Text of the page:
A key biodynamic metric is the temporal speckle contrast quantified as the normalized standard deviation of the backscatter brightness that expresses the overall Doppler activity of the tissue and is displayed as motility contrast images (MCI). MCI before and 6 h after infection by the four bacteria strains are shown in Fig. 2b. The decrease in MCI under bacterial infection is a combination of increased BB and a change in Doppler activity. The overall effect of the infection is inhibition of intracellular dynamics that may be in part from the bacteria competing for the same nutrients or related to the effects of metabolic by-products from the bacteria (Supplementary Note 2.2). The dynamic range (DR) of the spectral density is another marker that estimates the change in dynamics. The dynamic range is defined as the log ratio of the spectral amplitude at the lowest frequency (10 mHz) to the spectral amplitude at the Nyquist frequency (12.5 Hz). The amplitude at the Nyquist frequency is also called the “Nyquist floor”, which is another useful dynamic marker. The Nyquist floor increases when there is an increase in high-speed transport, for instance, caused by organelle or vesicle transport. The rise of the Nyquist floor decreases the dynamic range if there is no corresponding increase of amplitude at the lowest frequency. On the other hand, the dynamic range increases if the dynamics around 0.01 Hz in the low-frequency band contains an increased fraction of intracellular components that move slowly. The DR is calculated by averaging the first 5 spectral components compared against the average of the last 5 spectral components. The changes in dynamic range relative to the pre-inoculation averages are shown in Fig. 2d. Increased dynamic range after inoculation was observed for E. coli, S. enterica, and L. innocua, but not for L. monocytogenes. Non-monotonic behavior may represent successive “waves” of infection or competition for nutrients.

The fluctuation Doppler spectra of the DLD-1 tissue prior to infection and 6 h after infection are shown in Fig. 3a for the four bacterial strains. The spectral power in the mid frequencies between 0.1 and 1 Hz is suppressed in all cases by the infection. The associated time-frequency spectrograms are shown in Fig. 3b. The spectrograms are calculated using16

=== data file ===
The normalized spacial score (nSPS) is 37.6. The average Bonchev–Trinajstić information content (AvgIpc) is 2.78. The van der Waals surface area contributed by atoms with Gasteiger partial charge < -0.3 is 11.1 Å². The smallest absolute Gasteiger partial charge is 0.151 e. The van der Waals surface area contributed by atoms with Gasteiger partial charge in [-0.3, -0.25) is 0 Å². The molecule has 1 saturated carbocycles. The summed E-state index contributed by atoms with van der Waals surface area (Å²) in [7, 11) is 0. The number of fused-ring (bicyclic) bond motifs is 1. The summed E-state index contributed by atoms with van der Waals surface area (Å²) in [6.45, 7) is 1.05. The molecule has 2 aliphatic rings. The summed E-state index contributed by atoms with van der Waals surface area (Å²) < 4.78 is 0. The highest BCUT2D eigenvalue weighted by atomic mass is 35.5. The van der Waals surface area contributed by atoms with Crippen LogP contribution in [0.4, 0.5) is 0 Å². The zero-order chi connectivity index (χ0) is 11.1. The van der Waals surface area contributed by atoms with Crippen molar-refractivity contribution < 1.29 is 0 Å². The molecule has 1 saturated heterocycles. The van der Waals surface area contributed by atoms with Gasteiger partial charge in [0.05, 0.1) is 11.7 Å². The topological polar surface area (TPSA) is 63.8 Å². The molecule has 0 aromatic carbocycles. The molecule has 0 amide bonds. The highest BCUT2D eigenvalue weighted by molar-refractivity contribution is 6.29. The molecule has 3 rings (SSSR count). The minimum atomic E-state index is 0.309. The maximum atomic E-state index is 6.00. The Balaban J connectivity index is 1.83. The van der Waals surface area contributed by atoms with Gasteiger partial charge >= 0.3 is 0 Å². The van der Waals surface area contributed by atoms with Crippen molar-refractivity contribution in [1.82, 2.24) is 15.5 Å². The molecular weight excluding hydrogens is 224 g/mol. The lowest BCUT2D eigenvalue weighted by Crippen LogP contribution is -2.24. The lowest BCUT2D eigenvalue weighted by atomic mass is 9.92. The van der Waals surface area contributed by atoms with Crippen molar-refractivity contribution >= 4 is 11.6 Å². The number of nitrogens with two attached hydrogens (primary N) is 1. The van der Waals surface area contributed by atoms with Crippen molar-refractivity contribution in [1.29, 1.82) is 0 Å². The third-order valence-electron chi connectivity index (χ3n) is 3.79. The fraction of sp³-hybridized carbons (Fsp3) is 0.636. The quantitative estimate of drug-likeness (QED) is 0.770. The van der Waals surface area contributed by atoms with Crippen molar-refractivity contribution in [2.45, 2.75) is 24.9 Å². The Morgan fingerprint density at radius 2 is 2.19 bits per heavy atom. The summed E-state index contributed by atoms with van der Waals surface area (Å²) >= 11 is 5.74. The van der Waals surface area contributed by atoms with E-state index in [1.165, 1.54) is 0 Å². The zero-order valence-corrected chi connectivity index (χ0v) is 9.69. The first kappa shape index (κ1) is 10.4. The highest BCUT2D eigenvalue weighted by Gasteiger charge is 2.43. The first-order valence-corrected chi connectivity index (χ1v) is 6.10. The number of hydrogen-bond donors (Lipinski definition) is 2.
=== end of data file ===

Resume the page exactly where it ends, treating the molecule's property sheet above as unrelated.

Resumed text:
$$D\left( {\nu ,\,t} \right) = \log S\left( {\nu ,\,t} \right) - \log S\left( {\nu ,\,t_0} \right)$$
(1)

where S is the spectral power density, ν is the Doppler frequency shift, and t0 is the baseline time when the bacteria are pipetted into the well. Spectral power densities were normalized by the intensity or by zero-sum to obtain relative dynamic density and spectral shape change, respectively (Supplementary Figs. 1 and 2). The baseline spectrum of the DLD-1 tissue is established for 1.5 h prior to inoculation (infection) by the bacteria, and the relative change in the spectral power is tracked for 6 h after infection. The spectrograms for all bacteria show suppressed spectral densities (decreased intracellular dynamics), although S. enterica shows a slight high-frequency enhancement with weak suppression at low-frequency. The effects of bacterial infection on the tissue dynamics are extremely marked. The spectral changes induced by the bacterial infection with an initial dose of 106 CFU/well are two to five times larger than is typically observed for cytostatic or cytotoxic drug effects (usually <30%) in the same cell line46.

As shown in Fig. 3, the time evolution of the spectrograms shows different responses of DLD-1 to different bacterial infections. E. coli and L. monocytogenes cause the strongest spectral enhancement at low frequencies (the rheology band associated with cell shape changes and cell death)35. S. enterica infection shows a weaker spectral enhancement at low frequency but displays a moderate enhancement at higher frequencies (associated with organelle transport). In addition to these mechanistic effects, growing bacteria deplete limited resources in a growth medium and increase CO2 concentration that alters the pH level in the growth medium, which can perturb cellular dynamics47 (Supplementary Table 1). Pathogenic S. enterica is internalized and replicates inside host cells inducing active organelle transfer for replication, which is consistent with high-frequency enhancement. The temporal responses occur slowly, and the contour lines show the trends of the spectral shifts. The standard deviations of the spectral responses over the sample replicates (N = 68, 36, 12, and 13, respectively) for all frequency bands are σcontrol = 0.01, σE. coli = 0.30, σS. enterica = 0.03, σL. monocytogenes = 0.08, and σL. innocua = 0.01.